S-Curves is an online literary journal featuring work by Topanga Canyon writers as well as work from elsewhere. They publish works of short fiction, literary non fiction, poetry, and excerpts from longer works and works-in-progress. Photographers and artists are also encouraged to submit work.
I wondered how and why this lit mag came to be, so I asked editor Faith Currant a few questions to find out. See my interview with Currant and submission guidelines below.
HOPKINSON: Tell me a little bit about S-Curves.
CURRANT: S-Curves is a literary journal that showcases the work of writers in Topanga Canyon, which is an iconic creative community about 30 minutes west of downtown Los Angeles. Priority is given to writers who live/work in the canyon, but we are always happy to consider work from writers outside the canyon subject to space available.
HOPKINSON: What originally gave you the idea to start an online lit mag?
CURRANT: Topanga is such an iconic creative community and there is a thriving infrastructure of support for visual artists to showcase their work, including gallery tours and a successful gallery. For writers, there is the Topanga Authors Group and of course, the Topanga Messenger newspaper, and a few local writers groups, plus the Topanga Library is also very supportive. But there wasn’t a place for writers to publish/showcase their work, so a lit journal seemed like an obvious missing piece.
HOPKINSON: What are some of your favorite journals?
CURRANT: Because we accept previously published material, we do sometimes scout literary journals when we’re building an issue around a theme and have some additional space. But I personally don’t read any specific journals on a regular basis. Feel free to throw large heavy objects at me, but I feel like most of the journals out there publish material that’s pretty inaccessible and “writerly” and doesn’t connect well with actual readers. There’s a great article about that in Salon (http://www.salon.com/2013/03/29/most_contemporary_literary_fiction_is_terrible/).
I see this lack of reader-accessible material as one of the biggest problems facing the writing/publishing world right now — as a professional script doctor/development executive, I’m constantly having to work with writers who are writing material without considering who, if anyone, might want to read it and what their experience will be. If we as a community don’t address this problem, we’re going to be a community of people writing for our own enjoyment with no readers (many lit journals and literary fiction books already have that problem).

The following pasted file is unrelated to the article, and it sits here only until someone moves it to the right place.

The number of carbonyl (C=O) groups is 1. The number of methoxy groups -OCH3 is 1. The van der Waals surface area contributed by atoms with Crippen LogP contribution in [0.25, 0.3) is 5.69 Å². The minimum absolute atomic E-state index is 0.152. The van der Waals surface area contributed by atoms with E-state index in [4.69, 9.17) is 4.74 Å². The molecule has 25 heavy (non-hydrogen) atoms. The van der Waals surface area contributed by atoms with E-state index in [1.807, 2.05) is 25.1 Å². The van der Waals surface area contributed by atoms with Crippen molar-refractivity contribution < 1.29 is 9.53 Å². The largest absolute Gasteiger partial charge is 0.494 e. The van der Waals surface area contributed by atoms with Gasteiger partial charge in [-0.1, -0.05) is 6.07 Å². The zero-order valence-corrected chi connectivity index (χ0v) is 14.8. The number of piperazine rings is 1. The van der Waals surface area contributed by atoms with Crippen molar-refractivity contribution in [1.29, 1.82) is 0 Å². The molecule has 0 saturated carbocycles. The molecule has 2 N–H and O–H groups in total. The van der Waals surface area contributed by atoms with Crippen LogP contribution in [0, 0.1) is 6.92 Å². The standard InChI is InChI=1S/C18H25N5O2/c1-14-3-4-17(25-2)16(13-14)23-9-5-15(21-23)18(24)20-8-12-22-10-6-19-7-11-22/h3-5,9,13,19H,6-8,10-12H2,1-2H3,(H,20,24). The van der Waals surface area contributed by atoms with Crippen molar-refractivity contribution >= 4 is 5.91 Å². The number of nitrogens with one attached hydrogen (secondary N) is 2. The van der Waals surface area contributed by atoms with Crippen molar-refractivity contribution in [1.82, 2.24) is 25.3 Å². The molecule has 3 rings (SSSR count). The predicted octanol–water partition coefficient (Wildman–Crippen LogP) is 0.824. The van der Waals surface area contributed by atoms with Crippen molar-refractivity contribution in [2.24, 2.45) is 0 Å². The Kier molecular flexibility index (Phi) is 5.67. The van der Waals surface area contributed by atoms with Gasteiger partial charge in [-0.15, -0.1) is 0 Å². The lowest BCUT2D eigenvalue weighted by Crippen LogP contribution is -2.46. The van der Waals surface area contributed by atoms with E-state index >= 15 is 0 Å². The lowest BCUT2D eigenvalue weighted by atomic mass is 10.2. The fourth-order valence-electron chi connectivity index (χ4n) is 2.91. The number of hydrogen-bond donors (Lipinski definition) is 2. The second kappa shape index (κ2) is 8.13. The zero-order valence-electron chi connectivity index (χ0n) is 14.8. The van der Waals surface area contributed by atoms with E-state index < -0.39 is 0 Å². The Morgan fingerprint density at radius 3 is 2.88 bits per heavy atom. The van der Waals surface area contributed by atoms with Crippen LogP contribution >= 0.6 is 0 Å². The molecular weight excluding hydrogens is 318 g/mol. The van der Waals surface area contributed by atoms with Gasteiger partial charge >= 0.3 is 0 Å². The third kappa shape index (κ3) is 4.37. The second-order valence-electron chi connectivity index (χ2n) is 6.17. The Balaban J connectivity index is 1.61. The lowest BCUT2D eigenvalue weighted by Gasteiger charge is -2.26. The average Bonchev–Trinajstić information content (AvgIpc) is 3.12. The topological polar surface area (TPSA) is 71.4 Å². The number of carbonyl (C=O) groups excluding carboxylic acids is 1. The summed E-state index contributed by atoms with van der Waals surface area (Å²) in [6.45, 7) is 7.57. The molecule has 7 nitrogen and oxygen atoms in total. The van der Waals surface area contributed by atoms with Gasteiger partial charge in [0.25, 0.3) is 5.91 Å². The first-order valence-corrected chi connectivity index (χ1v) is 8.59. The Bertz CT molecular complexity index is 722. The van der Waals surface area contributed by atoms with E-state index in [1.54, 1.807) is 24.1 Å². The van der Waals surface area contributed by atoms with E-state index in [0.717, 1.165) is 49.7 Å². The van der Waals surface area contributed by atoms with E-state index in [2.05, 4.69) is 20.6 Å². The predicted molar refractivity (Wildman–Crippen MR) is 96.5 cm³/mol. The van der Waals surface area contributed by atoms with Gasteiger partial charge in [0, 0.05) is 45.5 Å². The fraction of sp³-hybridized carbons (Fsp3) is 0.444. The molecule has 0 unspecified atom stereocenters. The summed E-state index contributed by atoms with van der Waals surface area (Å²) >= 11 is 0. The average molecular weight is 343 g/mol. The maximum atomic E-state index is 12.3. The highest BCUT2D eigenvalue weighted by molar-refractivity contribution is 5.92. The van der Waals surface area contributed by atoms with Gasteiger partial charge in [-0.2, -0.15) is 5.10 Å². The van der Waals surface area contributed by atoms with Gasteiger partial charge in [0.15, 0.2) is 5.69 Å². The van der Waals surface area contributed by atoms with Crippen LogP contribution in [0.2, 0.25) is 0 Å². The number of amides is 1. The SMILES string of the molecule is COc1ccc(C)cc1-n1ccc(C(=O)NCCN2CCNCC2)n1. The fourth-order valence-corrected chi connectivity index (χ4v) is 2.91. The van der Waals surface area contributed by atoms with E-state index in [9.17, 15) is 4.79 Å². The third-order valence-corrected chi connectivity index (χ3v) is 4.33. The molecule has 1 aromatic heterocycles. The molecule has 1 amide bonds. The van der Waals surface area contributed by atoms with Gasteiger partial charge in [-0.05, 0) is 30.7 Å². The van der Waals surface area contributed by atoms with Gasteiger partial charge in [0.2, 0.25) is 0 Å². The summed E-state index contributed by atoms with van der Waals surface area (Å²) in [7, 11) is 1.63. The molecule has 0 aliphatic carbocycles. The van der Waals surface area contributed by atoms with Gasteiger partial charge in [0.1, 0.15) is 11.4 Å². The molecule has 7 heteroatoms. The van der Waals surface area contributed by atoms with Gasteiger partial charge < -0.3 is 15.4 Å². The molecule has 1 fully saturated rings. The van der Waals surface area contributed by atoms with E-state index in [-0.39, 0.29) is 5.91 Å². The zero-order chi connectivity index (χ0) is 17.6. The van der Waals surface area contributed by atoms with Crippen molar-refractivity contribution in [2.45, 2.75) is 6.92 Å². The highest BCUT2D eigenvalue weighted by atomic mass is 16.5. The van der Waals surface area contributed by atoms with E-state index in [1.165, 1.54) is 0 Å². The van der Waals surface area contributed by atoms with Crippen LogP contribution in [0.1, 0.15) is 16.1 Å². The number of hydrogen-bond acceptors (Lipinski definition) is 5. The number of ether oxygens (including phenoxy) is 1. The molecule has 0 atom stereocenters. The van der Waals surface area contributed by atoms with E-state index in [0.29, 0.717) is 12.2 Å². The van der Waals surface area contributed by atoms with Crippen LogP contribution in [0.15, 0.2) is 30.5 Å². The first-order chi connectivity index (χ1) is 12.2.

The problem of lack of accessible writing is also part of why I thought there might be room in the literary community for a journal that focuses on writing that’s fun to read and accessible — just like the canyon!
HOPKINSON: What type of work are you looking for?
CURRANT: Broadly speaking, accessible/reader friendly fiction, poetry, narrative nonfiction (as well as photography and artwork to supplement the writing). See the question above re: we’re looking for non-pretentious, accessible work that’s written for the reader.
We do sometimes curate around a theme, but we usually don’t know what the theme is ahead of time and it only emerges when we put together the issue. We are hoping to put together a spooky Halloween issue for fall, but we’ll see if that happens.
Also, since we publish 4x/year, we like to try to keep things somewhat seasonal, so for example, if you have a very heavy/intense piece, it’s much more likely to fit into the fall or winter issue than into the spring or summer issue.
We also put together some Secret Submission Tips — you can find them on the website.
HOPKINSON: Where can poets/writers/artists send submissions?
CURRANT: Visit http://s-curvesonline.com/submission-guidelines/.
A special plea: Please follow submission guidelines. We promise they’re not there to torture you — they’re there because editing a literary journal is a time-consuming volunteer labor of love and the guidelines are what allow us to do that by making the review process as streamlined as possible. I edit the journal on my own, but I have multiple colleagues who read submissions and offer editorial opinion (on a rotating basis depending on who’s available), and submissions in the correct format are required to make that reading process work.
Also look at the Secret Submission Tips before submitting.
HOPKINSON: If someone has a question, how can they contact you?
DEADLINE: September 30, 2016
SUBMISSION FEE: None
FORMS: short fiction, literary non fiction, poetry, and excerpts from longer works and works-in-progress